Research Article|Articles in Press

Contribution of Undesired Medial Surface Shape to Suboptimal Voice Outcome After Medialization Laryngoplasty

  • Zhaoyan Zhang
    Address correspondence and reprint requests to Zhaoyan Zhang, Department of Head and Neck Surgery, University of California Los Angeles, 31-24 Rehabilitation Center, 1000 Veteran Ave., Los Angeles, CA 90095-1794.
    Department of Head and Neck Surgery, University of California, Los Angeles, California
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      Voice production in pathological conditions or after surgical intervention often involves undesired medial surface shape such as reduced vertical thickness and/or left-right asymmetry in medial surface shape. The effect of such undesired medial surface on voice production remains unclear, and is often not taken into consideration during planning of surgical intervention, due to difficulty of imaging the medial surface in patients. This study aims to better understand how voice outcomes are impacted by undesired medial surface shape.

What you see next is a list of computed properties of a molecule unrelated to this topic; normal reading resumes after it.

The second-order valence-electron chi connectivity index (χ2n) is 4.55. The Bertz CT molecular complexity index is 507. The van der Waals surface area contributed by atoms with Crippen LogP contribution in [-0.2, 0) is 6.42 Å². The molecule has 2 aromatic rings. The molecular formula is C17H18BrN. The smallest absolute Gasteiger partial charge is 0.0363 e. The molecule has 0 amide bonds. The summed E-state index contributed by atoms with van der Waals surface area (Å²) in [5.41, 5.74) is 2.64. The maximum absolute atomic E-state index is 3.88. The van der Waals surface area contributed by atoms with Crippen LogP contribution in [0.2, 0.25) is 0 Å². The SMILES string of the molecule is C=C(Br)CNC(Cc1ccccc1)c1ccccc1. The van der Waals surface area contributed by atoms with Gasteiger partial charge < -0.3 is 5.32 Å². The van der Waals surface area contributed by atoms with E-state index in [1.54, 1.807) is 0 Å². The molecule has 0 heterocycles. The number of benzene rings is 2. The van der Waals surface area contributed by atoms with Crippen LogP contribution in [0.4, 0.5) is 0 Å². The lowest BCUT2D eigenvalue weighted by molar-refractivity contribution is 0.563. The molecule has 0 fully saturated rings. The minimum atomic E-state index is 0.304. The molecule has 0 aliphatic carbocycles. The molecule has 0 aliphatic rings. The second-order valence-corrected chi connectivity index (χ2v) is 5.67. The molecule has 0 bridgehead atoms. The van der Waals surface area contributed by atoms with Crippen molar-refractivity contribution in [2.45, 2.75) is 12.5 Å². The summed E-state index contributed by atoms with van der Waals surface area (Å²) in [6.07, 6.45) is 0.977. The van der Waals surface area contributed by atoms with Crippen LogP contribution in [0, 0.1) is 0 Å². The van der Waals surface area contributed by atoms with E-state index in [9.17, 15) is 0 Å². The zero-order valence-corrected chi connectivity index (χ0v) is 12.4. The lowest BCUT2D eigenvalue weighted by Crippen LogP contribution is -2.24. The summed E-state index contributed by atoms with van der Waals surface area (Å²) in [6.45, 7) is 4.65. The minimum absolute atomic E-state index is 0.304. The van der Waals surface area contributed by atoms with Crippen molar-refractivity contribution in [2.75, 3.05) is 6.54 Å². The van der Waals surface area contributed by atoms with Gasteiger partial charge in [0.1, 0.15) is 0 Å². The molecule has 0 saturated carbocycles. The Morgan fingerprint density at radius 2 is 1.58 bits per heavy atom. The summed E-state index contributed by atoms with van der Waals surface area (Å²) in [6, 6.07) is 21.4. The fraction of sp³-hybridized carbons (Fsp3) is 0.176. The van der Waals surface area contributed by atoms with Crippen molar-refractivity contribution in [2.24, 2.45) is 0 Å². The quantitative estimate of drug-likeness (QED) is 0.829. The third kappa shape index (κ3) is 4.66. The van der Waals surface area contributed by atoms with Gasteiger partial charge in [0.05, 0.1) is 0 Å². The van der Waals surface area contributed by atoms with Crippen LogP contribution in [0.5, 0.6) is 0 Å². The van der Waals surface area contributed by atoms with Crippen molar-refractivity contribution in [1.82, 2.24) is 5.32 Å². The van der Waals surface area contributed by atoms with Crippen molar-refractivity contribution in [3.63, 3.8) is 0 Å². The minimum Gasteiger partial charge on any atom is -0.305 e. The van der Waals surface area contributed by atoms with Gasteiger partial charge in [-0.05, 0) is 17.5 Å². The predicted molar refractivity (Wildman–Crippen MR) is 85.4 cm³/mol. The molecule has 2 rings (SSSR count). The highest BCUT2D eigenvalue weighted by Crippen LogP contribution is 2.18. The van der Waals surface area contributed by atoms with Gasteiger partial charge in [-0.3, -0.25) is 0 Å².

Computational simulations were conducted to parametrically manipulate medial surface shape and stiffness and observe its consequence on voice production.


      The results showed that undesired medial surface shape can result in incomplete glottal closure, weak voice production, increased phonation threshold, and significantly reduced vocal efficiency, particularly in the presence of left-right stiffness asymmetry.


      In addition to approximating the vocal folds, medialization laryngoplasty should aim to sufficiently increase medial surface thickness, which may improve voice outcomes in patients whose voices remain unsatisfactory or suboptimal after initial intervention. While a divergent implant may increase medial surface thickness, precise implant placement in anticipation of tissue and implant deformation during the insertion process is equally important in order to achieve desired medial surface shape and optimal voice outcomes.

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